Crossley on Wright’s Perverse Apologetics
Posted by NT Wrong on May 3, 2008
“Casey was hardly wrong (elsewhere) in suggesting Wright’s evangelical belief has interfered with his scholarship. I think it is fair to be suspicious when Wright comes to conclusion such as Mark 13 not referring to the second coming and the son of man coming on clouds meaning vindication (etc etc) based on no evidence for son of man ever meaning anything like this and Wright’s reading contradicting the problematic (and blindingly obvious I would argue and have argued) conclusion that Mark 13 predicts the return of Jesus within a generation. And I can’t help but think Wright’s belief gets in the way too much when he thinks the bodily resurrection is as historically likely as the fall of Jerusalem etc.”
– James Crossley, Earliest Christian History
That was delightfully understated. I confess to smirking at Crossley’s “And I can’t help but think Wright’s belief gets in the way too much when he thinks the bodily resurrection is as historically likely as the fall of Jerusalem etc”.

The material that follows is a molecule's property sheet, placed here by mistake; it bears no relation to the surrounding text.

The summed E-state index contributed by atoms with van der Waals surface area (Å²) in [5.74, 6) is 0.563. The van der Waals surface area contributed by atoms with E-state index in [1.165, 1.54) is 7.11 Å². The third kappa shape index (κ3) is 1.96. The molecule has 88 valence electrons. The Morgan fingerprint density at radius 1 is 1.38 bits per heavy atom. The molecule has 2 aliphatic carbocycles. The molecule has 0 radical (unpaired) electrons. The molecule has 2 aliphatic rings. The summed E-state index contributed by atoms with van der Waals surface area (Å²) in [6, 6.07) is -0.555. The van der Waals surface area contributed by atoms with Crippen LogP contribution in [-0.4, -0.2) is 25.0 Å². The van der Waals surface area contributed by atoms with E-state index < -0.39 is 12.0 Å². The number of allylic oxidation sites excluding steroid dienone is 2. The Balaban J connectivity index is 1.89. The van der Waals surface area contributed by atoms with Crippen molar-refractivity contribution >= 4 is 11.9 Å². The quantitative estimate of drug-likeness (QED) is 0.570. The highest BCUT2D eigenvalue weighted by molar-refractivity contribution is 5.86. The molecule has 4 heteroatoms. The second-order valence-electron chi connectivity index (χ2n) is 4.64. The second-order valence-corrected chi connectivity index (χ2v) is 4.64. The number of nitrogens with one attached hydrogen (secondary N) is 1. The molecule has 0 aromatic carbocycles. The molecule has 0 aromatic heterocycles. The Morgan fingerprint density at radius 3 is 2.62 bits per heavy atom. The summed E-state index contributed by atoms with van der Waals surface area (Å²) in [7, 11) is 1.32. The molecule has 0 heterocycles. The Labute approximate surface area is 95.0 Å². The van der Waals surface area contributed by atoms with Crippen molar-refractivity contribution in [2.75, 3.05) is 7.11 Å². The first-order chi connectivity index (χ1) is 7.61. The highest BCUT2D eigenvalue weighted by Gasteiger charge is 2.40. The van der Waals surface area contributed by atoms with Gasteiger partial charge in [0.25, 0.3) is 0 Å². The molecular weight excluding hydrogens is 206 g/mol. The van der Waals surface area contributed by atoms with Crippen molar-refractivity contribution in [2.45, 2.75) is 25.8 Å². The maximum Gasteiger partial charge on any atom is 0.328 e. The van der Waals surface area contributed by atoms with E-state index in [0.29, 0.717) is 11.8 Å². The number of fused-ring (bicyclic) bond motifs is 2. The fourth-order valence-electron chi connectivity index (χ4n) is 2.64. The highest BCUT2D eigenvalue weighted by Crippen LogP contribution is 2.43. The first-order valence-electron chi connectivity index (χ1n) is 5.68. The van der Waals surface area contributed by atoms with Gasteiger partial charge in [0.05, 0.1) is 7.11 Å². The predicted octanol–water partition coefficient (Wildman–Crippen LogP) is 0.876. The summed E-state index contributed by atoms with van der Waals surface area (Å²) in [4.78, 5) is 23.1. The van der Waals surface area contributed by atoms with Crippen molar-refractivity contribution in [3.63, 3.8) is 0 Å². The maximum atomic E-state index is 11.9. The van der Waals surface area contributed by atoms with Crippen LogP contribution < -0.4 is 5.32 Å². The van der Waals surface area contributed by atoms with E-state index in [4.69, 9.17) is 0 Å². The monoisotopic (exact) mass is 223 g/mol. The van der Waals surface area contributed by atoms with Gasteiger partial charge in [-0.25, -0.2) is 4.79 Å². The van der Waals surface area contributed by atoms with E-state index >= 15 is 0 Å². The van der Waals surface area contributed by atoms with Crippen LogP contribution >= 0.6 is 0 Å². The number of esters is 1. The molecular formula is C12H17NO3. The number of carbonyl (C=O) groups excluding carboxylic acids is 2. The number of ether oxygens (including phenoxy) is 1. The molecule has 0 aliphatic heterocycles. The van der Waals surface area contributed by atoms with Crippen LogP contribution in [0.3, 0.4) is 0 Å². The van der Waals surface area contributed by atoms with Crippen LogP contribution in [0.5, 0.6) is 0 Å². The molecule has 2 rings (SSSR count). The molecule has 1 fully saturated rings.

But to be fair to N T Wright (really!), he’s got plenty of rotten-minded company when it comes to considering what ‘historicity’ is, in relation to the Gospels …
“When I find, for example, that some of the nature miracles of Jesus seem as well evidenced as other events in the Gospels that are widely regarded as historical, I regard them as reasonably probable events.”
– Richard Bauckham, Panel Review of Richard Bauckham, Jesus and the Eyewitnesses: The Gospels as Eyewitness Testimony, 17 November 2007
I wonder how many history departments have taken up Wright’s and Bauckham’s approach to historicity? Surely it’s not only the conservative theologians who have seen the light?
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